Early on, when Moses returns to the Jewish people to tell them that Hashem is freeing them from Egyptian bondage, this is their mindset. They are highly skeptical of Moses, especially when their burdens are increased by Pharaoh. When Moses proclaims Hashem’s desire to liberate the Jews, Moses lays out for them two goals. “Hashem, the God of your fathers, appeared to me… saying, I have remembered you and that which is being done to you in Egypt. And I said, I will raise you up from the affliction of Egypt, to the land of the Canaanites and the Hittites… to a land flowing of milk and honey.” (Shemos 3:16-17)
However, when the Jewish people respond, they omit an important detail. “The people believed. When they heard that Hashem was mindful of the Children of Israel and that He had seen their suffering, they bowed their heads…” (Shemos 4:31) Note that there was no mention of reaching the Promised Land. Their state of poverty only allowed them to focus on the immediate suffering, not the wealth they would eventually receive.
The Richness of Haste
So what is it about this poverty that we should be holding onto during this night of regality? According to the Sages, the Jewish people didn’t actually have the merit necessary to leave Egypt. They didn’t actually deserve to go out. However, there was a spiritual awakening from above that elevated the Jewish people to a whole new level of holiness as a kindness from Hashem. All of a sudden, the Jewish people were in a land that they didn’t belong.
When everyone finds themselves in a place they shouldn’t be, there’s an urge to leave. This is particularly true when speaking of levels. Children who are gifted can act out in a regular level classroom because they are bored. If you ever were placed in a class where you knew the material, you probably wanted to leave as quickly as you could. This is the true reason for the haste the Jewish people felt on Pesach night.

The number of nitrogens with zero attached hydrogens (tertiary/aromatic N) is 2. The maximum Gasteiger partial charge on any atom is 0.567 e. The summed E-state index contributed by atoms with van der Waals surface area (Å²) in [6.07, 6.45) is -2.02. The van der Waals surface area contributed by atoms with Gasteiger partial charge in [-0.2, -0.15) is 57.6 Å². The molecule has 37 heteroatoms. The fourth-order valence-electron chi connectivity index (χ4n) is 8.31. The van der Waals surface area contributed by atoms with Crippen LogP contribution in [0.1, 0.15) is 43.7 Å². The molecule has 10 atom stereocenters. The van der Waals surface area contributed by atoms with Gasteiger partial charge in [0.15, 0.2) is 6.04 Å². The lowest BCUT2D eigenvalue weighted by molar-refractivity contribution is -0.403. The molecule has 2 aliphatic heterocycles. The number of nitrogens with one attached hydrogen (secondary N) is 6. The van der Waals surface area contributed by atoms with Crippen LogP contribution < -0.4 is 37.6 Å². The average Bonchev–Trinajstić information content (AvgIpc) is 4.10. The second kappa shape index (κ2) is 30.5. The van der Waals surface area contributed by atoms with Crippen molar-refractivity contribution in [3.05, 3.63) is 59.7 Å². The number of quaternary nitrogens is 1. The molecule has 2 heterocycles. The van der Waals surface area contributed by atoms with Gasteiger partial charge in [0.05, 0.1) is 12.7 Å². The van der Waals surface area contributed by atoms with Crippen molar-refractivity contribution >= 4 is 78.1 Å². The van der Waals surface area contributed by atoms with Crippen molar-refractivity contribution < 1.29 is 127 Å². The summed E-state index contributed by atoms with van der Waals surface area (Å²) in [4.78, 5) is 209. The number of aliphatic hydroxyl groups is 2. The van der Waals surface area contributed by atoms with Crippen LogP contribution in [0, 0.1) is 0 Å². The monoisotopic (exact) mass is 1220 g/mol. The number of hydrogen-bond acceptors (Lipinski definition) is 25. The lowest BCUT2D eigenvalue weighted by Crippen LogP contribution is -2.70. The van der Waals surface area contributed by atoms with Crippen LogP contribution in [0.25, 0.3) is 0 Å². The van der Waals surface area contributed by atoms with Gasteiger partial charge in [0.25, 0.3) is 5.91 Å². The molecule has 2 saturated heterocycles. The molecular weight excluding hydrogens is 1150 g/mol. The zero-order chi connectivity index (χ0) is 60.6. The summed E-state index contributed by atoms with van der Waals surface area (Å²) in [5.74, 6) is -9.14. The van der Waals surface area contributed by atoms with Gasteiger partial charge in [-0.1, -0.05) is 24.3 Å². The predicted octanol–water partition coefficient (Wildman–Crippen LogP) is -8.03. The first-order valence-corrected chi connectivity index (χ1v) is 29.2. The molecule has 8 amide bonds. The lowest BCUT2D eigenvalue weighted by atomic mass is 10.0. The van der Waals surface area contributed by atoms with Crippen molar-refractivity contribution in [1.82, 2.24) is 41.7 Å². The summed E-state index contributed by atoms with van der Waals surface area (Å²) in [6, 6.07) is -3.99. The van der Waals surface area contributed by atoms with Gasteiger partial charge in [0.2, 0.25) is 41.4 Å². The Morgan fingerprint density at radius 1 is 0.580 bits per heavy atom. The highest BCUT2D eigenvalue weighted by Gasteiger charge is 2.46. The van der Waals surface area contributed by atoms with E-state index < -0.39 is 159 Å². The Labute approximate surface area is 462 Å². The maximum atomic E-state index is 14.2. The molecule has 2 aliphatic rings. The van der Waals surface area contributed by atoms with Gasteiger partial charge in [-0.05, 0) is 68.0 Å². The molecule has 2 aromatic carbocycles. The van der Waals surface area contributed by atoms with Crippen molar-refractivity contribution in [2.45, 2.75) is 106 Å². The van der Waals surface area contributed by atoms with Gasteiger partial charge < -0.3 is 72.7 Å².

What does this have to do with poverty? The Jews left Egypt with wealth. However, what makes a person truly rich? There are many cases of people who won the lottery and within months, ended up declaring bankruptcy. But for a person who has put in the time, effort, and terrifying risks for the reward, those individuals are much more likely to hold on to their wealth. So too, just because the Jewish people had been handed over a higher spiritual level, it doesn’t mean that they weren’t still poor in mind. The fact that before the splitting of the sea the Jews were still scared of the Egyptians despite their miracles, shows that they still hadn’t attained this richness of mind.
Freely Given Isn’t Poor, Necessarily
When we realize that all the wealth that has been given to us isn’t something we are owed, but is a gift, that’s when we truly appreciate it. It is okay to pray for something you don’t deserve. In fact you should! When one receives divine assistance, it is known as si’ata d’shamya, and by its very nature it is undeserved. It is okay to benefit from something you don’t deserve because, honestly, what does anyone deserve? What are we entitled to? Nothing!
So it is because of this fact, we look back and understand where we came from and the poor man’s bread we once ate. Only with that understanding are we finally free to enjoy the richness of the wine, the reclining, and the richness of mind to anticipate, lashana habaha berushalyaim, next year in Jerusalem.